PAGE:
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Although our visit was only brief, it was brilliant to experience another aspect of our home in Castelnaudary. Above all, it was fantastic to bump into people we knew, as we walked around the town. Having a sense of community is so important and we’re already looking forward to a longer stay in March.

Missing France and A Rant

It’s been a little while since I lasted posted; partly because we’ve been back in the UK for Christmas, New Year, and various family birthdays – and dog sitting!

Also, I’ve been totally poleaxed by what has been happening in the world.  First Brexit and now Trump ! I voted to stay in the E.U. which now, apparently, makes me a Remoaner. Fine, I don’t see why should I keep quiet, surely that’s the point of freedom of speech? And don’t get me started on Trump – no, seriously don’t get me started. There are not enough words to say how much I deplore everything he stands for. Rant over…

I’ve been reflecting over the many aspects of France I have been missing and I have decided to share these in photos.

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What would you miss the most? I’d love to know.

Are you…very superstitious?

As it’s Friday 13th I thought it would be interesting to revisit the subject of superstitions and the differences and similarities between superstitions in France and the UK.

Are you very superstitious? I like to think that I’m not really but, nevertheless, find myself walking around ladders, saluting magpies, and uncrossing knives; much to the amusement of my family! However, this got me thinking again about the differences between superstitions in France and the UK. I am fascinated by cultural similarities and differences, in general. I am already aware of several superstitions from France but my research has helped me to discover even more!

If a bird defecates on you, in the UK, this is considered good luck! However, the French believe that it is stepping in dog poop that will bring you good luck – as long as it is with your left foot! With the amount of dog poop that I see around in France, it shouldn’t be too difficult to get lucky!

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Hanging a horse shoe outside your door can bring you luck in France, if hung in the French way. This means hanging the shoe upside down – well, not as far as the UK is concerned! We believe that all the luck will drain out, if the shoe is inverted.However, for the French the luck will pour down on you!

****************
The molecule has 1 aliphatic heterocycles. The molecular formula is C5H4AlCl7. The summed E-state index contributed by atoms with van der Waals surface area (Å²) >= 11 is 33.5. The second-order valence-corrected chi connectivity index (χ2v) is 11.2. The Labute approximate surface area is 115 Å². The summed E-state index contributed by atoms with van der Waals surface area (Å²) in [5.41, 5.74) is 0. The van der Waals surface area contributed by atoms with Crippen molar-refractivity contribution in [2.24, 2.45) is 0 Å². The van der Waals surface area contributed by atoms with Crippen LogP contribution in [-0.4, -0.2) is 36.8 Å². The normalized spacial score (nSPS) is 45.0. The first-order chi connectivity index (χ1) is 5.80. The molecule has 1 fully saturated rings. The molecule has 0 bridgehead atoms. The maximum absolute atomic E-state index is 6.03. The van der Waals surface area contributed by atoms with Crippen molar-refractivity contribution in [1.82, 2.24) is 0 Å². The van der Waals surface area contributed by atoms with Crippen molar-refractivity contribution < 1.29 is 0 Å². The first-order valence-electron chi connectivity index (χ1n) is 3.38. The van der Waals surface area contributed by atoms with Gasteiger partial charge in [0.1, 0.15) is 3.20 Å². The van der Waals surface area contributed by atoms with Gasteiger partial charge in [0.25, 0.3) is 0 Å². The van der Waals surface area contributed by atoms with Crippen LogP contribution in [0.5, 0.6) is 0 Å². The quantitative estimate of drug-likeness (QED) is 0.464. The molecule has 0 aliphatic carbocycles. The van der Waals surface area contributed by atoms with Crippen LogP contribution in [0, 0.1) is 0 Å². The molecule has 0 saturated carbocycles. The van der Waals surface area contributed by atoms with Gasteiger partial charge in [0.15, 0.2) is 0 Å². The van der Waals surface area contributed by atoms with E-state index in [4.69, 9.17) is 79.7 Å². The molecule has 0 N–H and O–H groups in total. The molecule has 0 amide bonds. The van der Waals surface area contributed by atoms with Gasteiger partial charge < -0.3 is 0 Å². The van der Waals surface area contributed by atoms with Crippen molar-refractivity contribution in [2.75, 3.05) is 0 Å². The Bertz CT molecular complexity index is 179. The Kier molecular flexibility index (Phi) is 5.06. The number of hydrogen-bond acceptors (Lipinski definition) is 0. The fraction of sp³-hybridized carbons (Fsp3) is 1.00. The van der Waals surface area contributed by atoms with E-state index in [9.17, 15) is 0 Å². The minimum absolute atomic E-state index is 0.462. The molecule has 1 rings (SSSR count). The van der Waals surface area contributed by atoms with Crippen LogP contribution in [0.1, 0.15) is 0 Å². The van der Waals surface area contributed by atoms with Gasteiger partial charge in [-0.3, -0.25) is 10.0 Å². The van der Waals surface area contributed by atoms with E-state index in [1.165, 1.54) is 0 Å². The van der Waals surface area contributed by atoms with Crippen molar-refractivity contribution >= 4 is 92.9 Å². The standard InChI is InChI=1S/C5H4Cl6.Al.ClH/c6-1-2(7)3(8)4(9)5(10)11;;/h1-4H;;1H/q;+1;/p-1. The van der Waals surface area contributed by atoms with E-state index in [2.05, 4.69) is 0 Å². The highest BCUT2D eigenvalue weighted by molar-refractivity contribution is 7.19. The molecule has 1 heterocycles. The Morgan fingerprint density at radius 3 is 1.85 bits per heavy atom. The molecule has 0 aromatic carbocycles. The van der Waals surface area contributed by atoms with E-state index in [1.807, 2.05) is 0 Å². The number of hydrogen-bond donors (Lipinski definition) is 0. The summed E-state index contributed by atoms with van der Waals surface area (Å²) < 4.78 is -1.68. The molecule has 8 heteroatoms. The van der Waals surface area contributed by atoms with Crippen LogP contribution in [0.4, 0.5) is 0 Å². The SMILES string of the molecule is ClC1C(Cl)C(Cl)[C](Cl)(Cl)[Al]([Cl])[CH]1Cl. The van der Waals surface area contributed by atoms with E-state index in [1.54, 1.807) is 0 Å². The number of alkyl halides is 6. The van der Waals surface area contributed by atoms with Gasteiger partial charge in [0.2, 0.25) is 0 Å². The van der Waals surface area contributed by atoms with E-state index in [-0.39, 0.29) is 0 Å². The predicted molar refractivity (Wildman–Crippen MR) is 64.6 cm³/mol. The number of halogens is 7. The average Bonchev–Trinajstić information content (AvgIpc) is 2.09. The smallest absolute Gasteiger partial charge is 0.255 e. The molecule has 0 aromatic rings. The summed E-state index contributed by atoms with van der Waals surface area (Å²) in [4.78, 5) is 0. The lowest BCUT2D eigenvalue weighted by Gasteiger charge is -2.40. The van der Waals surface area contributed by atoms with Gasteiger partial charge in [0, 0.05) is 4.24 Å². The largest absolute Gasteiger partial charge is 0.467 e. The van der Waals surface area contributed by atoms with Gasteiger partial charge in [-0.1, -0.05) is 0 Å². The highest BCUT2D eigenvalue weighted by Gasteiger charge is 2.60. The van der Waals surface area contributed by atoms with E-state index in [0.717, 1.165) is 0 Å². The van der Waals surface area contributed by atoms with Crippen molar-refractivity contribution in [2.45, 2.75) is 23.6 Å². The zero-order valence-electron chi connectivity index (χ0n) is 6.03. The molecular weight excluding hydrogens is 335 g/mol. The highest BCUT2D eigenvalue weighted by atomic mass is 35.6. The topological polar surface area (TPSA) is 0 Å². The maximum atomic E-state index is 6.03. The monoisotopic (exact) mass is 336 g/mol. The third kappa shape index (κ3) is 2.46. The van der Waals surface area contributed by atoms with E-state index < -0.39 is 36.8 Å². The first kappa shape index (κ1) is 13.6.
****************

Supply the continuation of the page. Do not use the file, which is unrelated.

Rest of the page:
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Superstitions about black cats vary a lot, depending on what you read and where you happen to be. Black cats are traditionally supposed to be the familiars of witches and if one crosses your path, in France, this brings bad luck. In the UK, it’s good luck when this occurs because the black cat hasn’t noticed you!cat-1387052-640x512

I was very surprised to learn that, in France, if a pregnant woman sees an owl, the child will be a girl.

The number thirteen has always been lucky for me but generally it is perceived as unlucky in the UK. However, the French will stock up on lottery tickets on Friday the 13th but also believe that having thirteen people around a dinner table is very bad luck indeed.

There are many more aspects of superstitions I could write about and I would be very interested to know if you are superstitious and particularly about any other French superstitions that you may know.

Must hurry;  I’ve just knocked over the salt cellar and need to throw some salt, over my left shoulder, into the eye of the devil…and I must remember not to put my new shoes that have just been delivered on the table!

In the meantime, here’s a clip about French superstitions – ironing my husband’s underpants? I don’t think so. I’ve got far more interesting things to be getting on with..!

Bonne Année!

This quote turned up on my Facebook page. I rather like it, although I am a couple of days late in posting. Apparently, it is from Molière. I had to study Molière at school and for my degree. I’m afraid I’m not a fan…and I haven’t been able to verify the source, despite much searching. Perhaps one of my lovely readers might know?!

The second photo is of: The Moulin de Cugarel. This is in the old town in Castelnaudary where we have our house. I haven’t seen Castelnaudary in the snow…yet!

Happy New Year!